|High Ceirspeech, Nobles' Common Tongue of the Aedaïr Empire|
|Spoken natively in||Aedaïr Empire and its former territories|
|Native speakers||~600 000 (3299 AGS)|
|Dialects||High Ceirspeech is the formal language derived from the Ceirspeech-Saeghêl dialect continuum|
|Writing system||Avalône logographics, Céir Esgair abugida|
|Official language in||Aedaïr Empire|
|Recognised minority language in||The Krammakhaar, Fwylien, Eastmounts|
High Ceirspeech is an a priori conlang created by warlockelder. It is set in the fantasy word of Speak, in the Westcoast region of the Aembra continent. This page is a WIP in early stages.
- 1 Introduction
- 2 Phonology
- 3 Morphology
- 4 Nouns
- 5 Pronouns
- 6 Adjectives
- 7 Verbs
- 8 Adverbs
- 9 Particles
- 10 Derivational morphology
- 11 Example texts
- 12 Other resources
|Plosive||p b||t̪ d̪||tʲ dʲ||k g kʷ gʷ kʲ~c gʲ~ɟ|
|Fricative||β ɸ βʷ ɸʷ||v f||θ ð θʲ ðʲ||s z||ʃʷ ʒʷ||ç ʝ||ɕ ʑ||xʷ ɣʷ||χ ʁ|
|Flap or tap||ɾ ɾʲ|
As you can probably tell, High Ceirspeech consonants usually come in three variations: plain, labialised and palatalised. Only certain consonants break this pattern as the result of a phonetic changes in Old Saeghêl, which was the main source for the phonology of High Ceirspeech. Most notably, some rounded vowels in word endings preceded by the bilabial fricatives stopped being pronounced but in turn labialised the preceding fricatives. A similar process happened to the approximant /ɹ/ intervocally before an /e/ onset dipthong that later merged into a single vowel. Some consonants also drifted away from their original pronunciations, for example /βʲ/ and /ɸʲ/ becoming /f/ and /v/.
Consonants can also be geminated and consonant length is phonemic.
[ŋ] and [ɴ] are allophones of all nasals before velar and uvular sounds, respectively.
The diphtongs of High Ceirspeech are /aɛ̯/ /aɪ̯/ /aʊ̯/ /aɔ̯/ /aʏ̯/ /wa̯/ /wɛ̯/ /wɔ̯/ /wʏ̯/. Vowel length is not phonemic.
Allophonically, vowel+alveolar approximant sequences usually become a single rhotic vowel, and vowel+palatalised alveolar approximant sequences become a raised rhotic vowel.
The stress rules of High Ceirspeech are quite complicated. Some words with historical merged diphtongs are stressed on irregular syllables and stress can be phonemic in these cases. Normally, though, stress is taken by the syllable with the largest amount of morae.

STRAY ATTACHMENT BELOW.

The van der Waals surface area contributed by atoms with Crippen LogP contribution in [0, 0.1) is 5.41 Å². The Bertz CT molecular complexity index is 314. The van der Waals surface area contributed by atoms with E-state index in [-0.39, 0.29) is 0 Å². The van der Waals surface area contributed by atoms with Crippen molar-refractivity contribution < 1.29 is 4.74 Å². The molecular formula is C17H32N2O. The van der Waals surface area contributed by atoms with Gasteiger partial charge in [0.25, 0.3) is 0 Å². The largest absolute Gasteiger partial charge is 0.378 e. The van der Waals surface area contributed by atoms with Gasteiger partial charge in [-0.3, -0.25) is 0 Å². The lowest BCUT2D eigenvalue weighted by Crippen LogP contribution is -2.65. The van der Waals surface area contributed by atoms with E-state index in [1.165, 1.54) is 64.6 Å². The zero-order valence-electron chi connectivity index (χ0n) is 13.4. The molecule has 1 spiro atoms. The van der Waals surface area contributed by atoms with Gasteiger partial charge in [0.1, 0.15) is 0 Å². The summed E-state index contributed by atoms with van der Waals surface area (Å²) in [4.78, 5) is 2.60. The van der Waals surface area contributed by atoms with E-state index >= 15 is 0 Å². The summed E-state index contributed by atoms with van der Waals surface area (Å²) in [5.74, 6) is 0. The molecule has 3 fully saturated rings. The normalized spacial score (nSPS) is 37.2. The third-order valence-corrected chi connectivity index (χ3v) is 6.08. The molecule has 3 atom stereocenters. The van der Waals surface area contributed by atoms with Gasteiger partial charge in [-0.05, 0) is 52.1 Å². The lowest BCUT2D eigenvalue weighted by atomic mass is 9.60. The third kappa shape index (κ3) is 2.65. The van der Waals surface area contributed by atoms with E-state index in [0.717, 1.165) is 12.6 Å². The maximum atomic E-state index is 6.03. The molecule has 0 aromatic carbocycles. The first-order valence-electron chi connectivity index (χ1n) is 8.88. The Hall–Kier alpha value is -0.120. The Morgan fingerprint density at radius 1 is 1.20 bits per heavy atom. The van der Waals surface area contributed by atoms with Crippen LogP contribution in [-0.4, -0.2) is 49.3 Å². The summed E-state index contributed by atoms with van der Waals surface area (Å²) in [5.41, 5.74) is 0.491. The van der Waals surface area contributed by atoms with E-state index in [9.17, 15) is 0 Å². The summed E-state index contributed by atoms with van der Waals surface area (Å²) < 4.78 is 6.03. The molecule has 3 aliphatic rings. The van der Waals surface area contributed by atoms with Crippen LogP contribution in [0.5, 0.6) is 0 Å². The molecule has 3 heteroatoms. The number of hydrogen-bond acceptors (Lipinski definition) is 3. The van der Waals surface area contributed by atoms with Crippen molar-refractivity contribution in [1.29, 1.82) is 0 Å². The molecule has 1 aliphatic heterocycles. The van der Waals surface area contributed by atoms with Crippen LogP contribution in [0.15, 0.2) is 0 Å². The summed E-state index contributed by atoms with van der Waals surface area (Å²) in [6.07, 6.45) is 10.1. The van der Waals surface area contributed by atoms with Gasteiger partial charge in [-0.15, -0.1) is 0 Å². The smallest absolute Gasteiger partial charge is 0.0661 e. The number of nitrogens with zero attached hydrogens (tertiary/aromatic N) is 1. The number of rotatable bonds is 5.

- A normal syllable has one mora
- A closed syllable has two morae. A closed syllable ending in a stop sound is three morae.
- Having a diphtong or /i/ /u/ /o/ /ø/ /e/ /y/ adds one mora to syllable.
- Lacking an onset consonant adds one mora to a syllable.
If multiple syllables share the highest mora count, the penultimate syllable takes the stress if it is one of those syllables; otherwise, the foremost syllable of those syllables takes the stress.
Most common syllable structures are CV and CVC. Maximal syllable structure is C3VC3. Onset forbids nasals as the first sound of a consonant cluster.
High Ceirspeech is a fusional language with nominative-accusative alignment. Albeit inflectional forms are not very many in number, they are highly irregular and make frequent use of suppletition, sound mutation and reduplication.
Nouns in High Ceirspeech decline in two numbers (singular and plural, or in some cases singulative and plurative) and three cases: nominative, oblique, genitive (however, use of the genitive case alone instead of "cor+noun.GEN" constructions is frowned upon). In addition, there are two forms of a noun based on whether the noun is modified by an adjective/determiner or not. Using the modified form of a noun if it is not modified by anything can be used to indicate definiteness. There are five noun classes: feminine, masculine, astral, bestial and human (neuter). It is very common to use the present realis participle of a verb as a noun to indicate things like profession.
Verbs in High Ceirspeech conjugate in three persons, two numbers, two moods (realis and irrealis), and six tense/aspect combinations: present, present continuous, past perfect, past imperfect, future imperfect, future perfect. As non-finite forms, they have two participles (realis and irrealis) that agree with noun classes, a gerund and twelve infinitives (one for each tense/mood combination)
The first conjugation is the so-called "dipthong root" conjugation, and is the most regular of conjugations. The root of a verb in this conjugation ends in a diphtong, and produces three stems: root diphtong stem*, monophtong stem** and broken stem***. For example, for the table below, to get the forms of the verb "chaer" (to war, to wage war), you replace * with chaer [χaɪ˞̯], ** with char [χa˞] and *** with chaoïr [χɶ.i˞].